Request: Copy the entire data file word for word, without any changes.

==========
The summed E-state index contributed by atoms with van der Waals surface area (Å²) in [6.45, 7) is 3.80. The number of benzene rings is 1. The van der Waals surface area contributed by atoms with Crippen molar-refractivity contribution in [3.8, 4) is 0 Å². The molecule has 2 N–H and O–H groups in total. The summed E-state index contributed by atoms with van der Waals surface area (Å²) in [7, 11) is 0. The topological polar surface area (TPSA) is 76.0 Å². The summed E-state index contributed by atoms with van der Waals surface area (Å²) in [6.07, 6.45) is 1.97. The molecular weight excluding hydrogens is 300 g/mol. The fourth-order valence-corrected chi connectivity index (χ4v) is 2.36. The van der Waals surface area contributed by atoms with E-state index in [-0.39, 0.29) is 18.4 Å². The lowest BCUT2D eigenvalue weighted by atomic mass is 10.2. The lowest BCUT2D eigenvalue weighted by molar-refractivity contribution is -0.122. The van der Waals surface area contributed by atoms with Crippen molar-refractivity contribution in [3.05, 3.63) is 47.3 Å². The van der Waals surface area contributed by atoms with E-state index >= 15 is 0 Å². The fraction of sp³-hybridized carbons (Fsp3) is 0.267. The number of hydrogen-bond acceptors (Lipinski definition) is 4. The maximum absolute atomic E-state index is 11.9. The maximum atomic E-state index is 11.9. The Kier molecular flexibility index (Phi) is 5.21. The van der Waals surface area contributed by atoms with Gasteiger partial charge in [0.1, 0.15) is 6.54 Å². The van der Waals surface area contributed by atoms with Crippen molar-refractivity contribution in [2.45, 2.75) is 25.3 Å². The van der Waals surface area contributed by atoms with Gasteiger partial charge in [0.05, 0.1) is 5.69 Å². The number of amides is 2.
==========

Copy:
The summed E-state index contributed by atoms with van der Waals surface area (Å²) in [6.45, 7) is 3.80. The number of benzene rings is 1. The van der Waals surface area contributed by atoms with Crippen molar-refractivity contribution in [3.8, 4) is 0 Å². The molecule has 2 N–H and O–H groups in total. The summed E-state index contributed by atoms with van der Waals surface area (Å²) in [7, 11) is 0. The topological polar surface area (TPSA) is 76.0 Å². The summed E-state index contributed by atoms with van der Waals surface area (Å²) in [6.07, 6.45) is 1.97. The molecular weight excluding hydrogens is 300 g/mol. The fourth-order valence-corrected chi connectivity index (χ4v) is 2.36. The van der Waals surface area contributed by atoms with E-state index in [-0.39, 0.29) is 18.4 Å². The lowest BCUT2D eigenvalue weighted by atomic mass is 10.2. The lowest BCUT2D eigenvalue weighted by molar-refractivity contribution is -0.122. The van der Waals surface area contributed by atoms with Crippen molar-refractivity contribution in [3.05, 3.63) is 47.3 Å². The van der Waals surface area contributed by atoms with E-state index >= 15 is 0 Å². The fraction of sp³-hybridized carbons (Fsp3) is 0.267. The number of hydrogen-bond acceptors (Lipinski definition) is 4. The maximum absolute atomic E-state index is 11.9. The maximum atomic E-state index is 11.9. The Kier molecular flexibility index (Phi) is 5.21. The van der Waals surface area contributed by atoms with Gasteiger partial charge in [0.1, 0.15) is 6.54 Å². The van der Waals surface area contributed by atoms with Crippen molar-refractivity contribution in [2.45, 2.75) is 25.3 Å². The van der Waals surface area contributed by atoms with Gasteiger partial charge in [0.05, 0.1) is 5.69 Å². The number of amides is 2.